We’re about to find out. Already, this feels very different to previous years – Germany won’t be going in as defending champions for starters, having relinquished their brutal stranglehold on the competition in 2017. “It’s less predictable,” says Oatley. “Now I think Spain have really come into their own – they were nowhere to be seen when England started. It’s beautiful to watch the Dutch, too. Again, their first major tournament was Euro 2009, and now they’re the defending champions who also reached the World Cup final. A lot of nations have emerged.”
Since 2017-winning manager Wiegman replaced Neville in November, following his exit to Inter Miami, the Lionesses were unbeaten in her first 11 matches up to June’s Euros warm-ups – including a victory over Germany and draws with each of Canada and Spain. “Sarina is experienced and won it on home soil herself in 2017, so she knows how to deliver,” says Carney. “The levels between the best and the rest are small now. There are probably four or five teams who will be wary of others, but we’re in that category – the difference we’ve got is home advantage. I saw what that can do in 2005 at that opening game.”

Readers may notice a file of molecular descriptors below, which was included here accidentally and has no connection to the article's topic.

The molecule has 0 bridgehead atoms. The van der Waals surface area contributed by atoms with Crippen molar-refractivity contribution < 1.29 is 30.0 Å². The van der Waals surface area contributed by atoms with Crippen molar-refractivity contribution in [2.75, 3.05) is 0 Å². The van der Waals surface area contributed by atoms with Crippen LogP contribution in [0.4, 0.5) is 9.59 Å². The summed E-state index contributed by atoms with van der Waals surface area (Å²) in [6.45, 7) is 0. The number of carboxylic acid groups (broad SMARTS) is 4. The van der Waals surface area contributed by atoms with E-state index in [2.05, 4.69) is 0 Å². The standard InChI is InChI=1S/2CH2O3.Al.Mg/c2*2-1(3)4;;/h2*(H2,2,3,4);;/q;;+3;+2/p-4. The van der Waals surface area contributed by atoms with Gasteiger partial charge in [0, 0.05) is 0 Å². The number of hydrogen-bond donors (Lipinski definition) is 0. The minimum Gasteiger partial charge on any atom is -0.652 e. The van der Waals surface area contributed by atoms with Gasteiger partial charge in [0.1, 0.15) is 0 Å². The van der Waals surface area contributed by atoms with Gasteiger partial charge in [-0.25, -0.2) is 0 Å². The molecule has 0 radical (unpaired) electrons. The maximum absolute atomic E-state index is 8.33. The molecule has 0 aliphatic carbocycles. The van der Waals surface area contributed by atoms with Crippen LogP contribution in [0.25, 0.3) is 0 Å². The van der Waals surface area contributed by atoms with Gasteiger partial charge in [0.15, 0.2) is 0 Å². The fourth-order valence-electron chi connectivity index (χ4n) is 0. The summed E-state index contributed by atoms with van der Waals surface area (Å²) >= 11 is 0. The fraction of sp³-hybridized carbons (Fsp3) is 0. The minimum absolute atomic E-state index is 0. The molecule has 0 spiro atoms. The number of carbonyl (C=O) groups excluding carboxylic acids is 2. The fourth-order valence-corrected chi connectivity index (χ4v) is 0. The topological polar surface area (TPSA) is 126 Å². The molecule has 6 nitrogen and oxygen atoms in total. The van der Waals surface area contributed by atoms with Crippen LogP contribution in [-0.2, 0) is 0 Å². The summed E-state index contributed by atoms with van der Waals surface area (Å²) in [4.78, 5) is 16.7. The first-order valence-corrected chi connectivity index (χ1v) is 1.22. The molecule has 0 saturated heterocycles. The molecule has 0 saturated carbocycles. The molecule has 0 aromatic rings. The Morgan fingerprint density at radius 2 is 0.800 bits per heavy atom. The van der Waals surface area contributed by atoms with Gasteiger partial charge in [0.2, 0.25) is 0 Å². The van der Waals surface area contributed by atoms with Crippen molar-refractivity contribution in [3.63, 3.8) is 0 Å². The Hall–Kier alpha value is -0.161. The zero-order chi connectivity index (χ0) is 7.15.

This time, though, more than twice as many fans will cram into Old Trafford as history is made when the Women's Euro 2022 kicks off on July 6. The Lionesses may have come far, but this summer a hopeful nation will pray they go further – where no other England side has ever gone before in Euros history. Let the fun begin…